My Take on Five Trendy Foods ( Part One)
When it comes to food trends, it’s sometimes hard to distinguish the health from the hype. A certain ingredient catches hold, often with very vocal cheerleaders, and it’s hard not to get swept up in the enthusiasm. Here I look at five of the hottest ingredients in the marketplace with my two cents on whether or not it’s too good to be true.
1. Almond Milk — The rise in almond milk sales over the past few years has been stratospheric. Ditto for other plant-based milks, such as hemp and coconut milk. I happen to be rather fond of almond milk, particularly when made in my very own kitchen. That said, there are a few things to keep in mind when it comes to stocking your pantry. For starters, homemade almond milk has very little calcium (most store-bought almond milk is calcium-fortified, so measures up relative to cow’s milk). In addition, almond milk, along with most plant-based milks, has relatively little protein, sometimes less than a gram per cup (compared to eight grams in cow’s milk and six in soy). Lastly, almond milk is often made with a lot more than almonds, notably added sugars, flavors, thickeners, and other additives.
My take: Read the list of ingredients to find the purest almond milk and look elsewhere for your protein. If you enjoy homemade almond milk, consider it a delicious and wholesome beverage rather than a rich source of calcium or protein.
Kale has been the “it girl” of the produce aisle for several years, and it doesn’t seem to be changing any time soon. Few trends are as welcome by nutrition professionals as this one. It’s an enormously nourishing vegetable, delivering fiber, folic acids, protein, and host of other nutrients. Is there a downside? Possibly. A study at Oregon State University found very high intakes of cruciferous vegetables, such as kale, can interfere with thyroid hormones and lead to hypothyroidism.
My take: Don’t panic. Concern about too much kale is just a reminder to include variety in your diet. Yes, kale is good for you, but getting micro-focused on a single food means we miss out on the rest of what’s colorful, flavorful, and nutritious in the produce aisle. Have your kale, but don’t forget about the carrots, squash, peppers, onions, cabbage, avocados, sweet potatoes, herbs, fennel, and tomatoes, too.
It’s the age of the tiny seed; chia, flax, and hemp are all the rage. Hemp seeds seem particularly fashionable of late, and for good reason. They’re little nuggets of nutrition that add texture and flavor to food. Two tablespoons pack 5 grams of protein, vitamin E, and a nice dose of Omega-3 fats, which most of us could use a lot more of, all at 90 calories.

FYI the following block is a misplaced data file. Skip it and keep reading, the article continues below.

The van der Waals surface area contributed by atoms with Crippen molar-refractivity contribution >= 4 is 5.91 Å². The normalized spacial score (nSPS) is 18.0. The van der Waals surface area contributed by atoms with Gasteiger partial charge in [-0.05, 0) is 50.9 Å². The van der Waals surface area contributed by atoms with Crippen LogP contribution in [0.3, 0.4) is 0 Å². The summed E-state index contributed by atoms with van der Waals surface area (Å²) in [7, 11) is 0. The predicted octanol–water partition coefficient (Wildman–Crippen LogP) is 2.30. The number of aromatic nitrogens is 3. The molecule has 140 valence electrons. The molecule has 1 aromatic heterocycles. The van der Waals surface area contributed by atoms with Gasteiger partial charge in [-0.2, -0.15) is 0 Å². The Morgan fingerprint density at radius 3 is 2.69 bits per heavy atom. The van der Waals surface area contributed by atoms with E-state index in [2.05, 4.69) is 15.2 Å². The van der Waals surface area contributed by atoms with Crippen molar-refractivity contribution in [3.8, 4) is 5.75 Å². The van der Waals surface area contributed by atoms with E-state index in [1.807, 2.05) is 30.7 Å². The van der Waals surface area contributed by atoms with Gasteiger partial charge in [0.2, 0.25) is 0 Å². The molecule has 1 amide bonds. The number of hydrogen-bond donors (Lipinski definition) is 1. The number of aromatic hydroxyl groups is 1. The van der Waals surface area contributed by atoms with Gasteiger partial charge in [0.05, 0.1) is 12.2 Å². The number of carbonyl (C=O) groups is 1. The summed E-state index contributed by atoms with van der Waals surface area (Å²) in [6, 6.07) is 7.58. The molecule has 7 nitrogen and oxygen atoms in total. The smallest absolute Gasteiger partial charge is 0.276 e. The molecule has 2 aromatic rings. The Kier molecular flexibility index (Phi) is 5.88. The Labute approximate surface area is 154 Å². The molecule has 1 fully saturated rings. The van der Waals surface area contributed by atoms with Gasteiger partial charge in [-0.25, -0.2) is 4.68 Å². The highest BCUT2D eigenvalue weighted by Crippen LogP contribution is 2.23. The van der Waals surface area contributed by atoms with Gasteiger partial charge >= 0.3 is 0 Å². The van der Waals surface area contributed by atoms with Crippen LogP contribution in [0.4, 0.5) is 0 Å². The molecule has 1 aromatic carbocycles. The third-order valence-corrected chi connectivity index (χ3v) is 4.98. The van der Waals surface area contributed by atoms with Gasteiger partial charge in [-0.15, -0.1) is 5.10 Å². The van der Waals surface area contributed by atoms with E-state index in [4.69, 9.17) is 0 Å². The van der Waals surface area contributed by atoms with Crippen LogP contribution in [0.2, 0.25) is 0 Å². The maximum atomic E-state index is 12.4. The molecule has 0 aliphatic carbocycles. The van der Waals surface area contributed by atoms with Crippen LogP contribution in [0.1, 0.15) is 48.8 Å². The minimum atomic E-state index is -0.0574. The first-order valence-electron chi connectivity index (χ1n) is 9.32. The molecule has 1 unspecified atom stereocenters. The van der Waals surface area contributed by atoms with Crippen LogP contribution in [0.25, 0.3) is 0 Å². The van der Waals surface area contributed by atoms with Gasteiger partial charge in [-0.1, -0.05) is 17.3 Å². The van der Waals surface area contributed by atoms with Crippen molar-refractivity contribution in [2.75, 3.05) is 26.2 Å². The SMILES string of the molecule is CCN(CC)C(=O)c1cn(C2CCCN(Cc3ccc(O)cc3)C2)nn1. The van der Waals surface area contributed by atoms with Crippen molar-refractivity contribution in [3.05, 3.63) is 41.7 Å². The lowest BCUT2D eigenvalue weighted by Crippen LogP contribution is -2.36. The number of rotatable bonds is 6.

My take: Try it. Adding a spoonful of hemp seeds to your oatmeal, smoothie, or lunch salad appears to have little downside. And be sure to experiment with other tiny seeds, too — chia, sesame, and flax to be exact. I’m a big believer in variety.
4. Boba Tea — Last year my kids began asking to make pit stops at Boba Guys, a local shop specializing in small batch boba tea. If you’re unfamiliar with boba (also called bubble tea), it’s a cold milky tea with tapioca pearls that settle at the bottom of the cup. Strange and strangely delicious, but with a few potential issues 1) Caffeine. Most boba is made with caffeinated tea, which is not recommended for kids. 2) Sugar. And lots of it. A 16-ounce tea from Lollicup, for example, has 36 grams of sugar. Even if you estimate that 14 grams is the naturally occurring sugar from a cup of milk, that’s still nearly 6 teaspoons of added sugar. 3) Artificial ingredients. While some boba shops use pure ingredients, plenty rely on artificial ones. 4) Tapioca. There has been some concern that chemical compounds in tapioca pearls may be associated with cancer, while further tests have concluded it to be safe. For very young children, large tapoica balls may present a choking hazard.
My take: If you enjoy boba tea, consider it a treat and enjoy it occasionally. When you do drink it, share, since the portion is often a large serving. Also, look for decaf boba for your kids and keep it out of the hands of the littlest ones in your house.
5. Coconut Oil — Coconut seems to be the darling of the marketplace these days, showing up in all its various forms, from coconut flour to coconut sugar. For the purposes of this post, let’s stick with coconut oil, a flavorful fat that, like butter, is solid at room temperature. There’s no doubt that this aromatic oil has its merits in cooking. It does a bang up job in a batch of popcorn and is brilliant in a loaf of banana bread. However, it’s a little too soon to peg coconut oil as the cooking cure-all many people purport it to be. The research underway about its potential health benefits is exciting, but it’s too soon to draw firm conclusions as to whether it truly does raise metabolism, protect against Alzheimer’s Disease, or any of the other common claims. What we do know is that coconut oil is a highly saturated fat, the type of fat that raises LDL (“bad”) cholesterol. At the same time, some of the fat in coconut oil is of a type known to raise HDL (“good”) cholesterol as well. Confusing, I know. And like all fats, coconut oil is concentrated in calories, about 120 per tablespoon.
My take? The jury is still out on coconut oil and its healthy upsides. For now, enjoy it in moderation, but don’t ditch the olive oil as your kitchen staple. When you do buy coconut oil, look for cold pressed virgin coconut oil, since it’s processed without chemicals or heat.
What’s your take on some of today’s trendy ingredients?
P.S. You might want to check out Part Two of this series for my thoughts on five more trendy foods.
P.P.S. Gratitude to my intern, Courtney Woo, a registered dietitian-in-training, for the research that went into this post.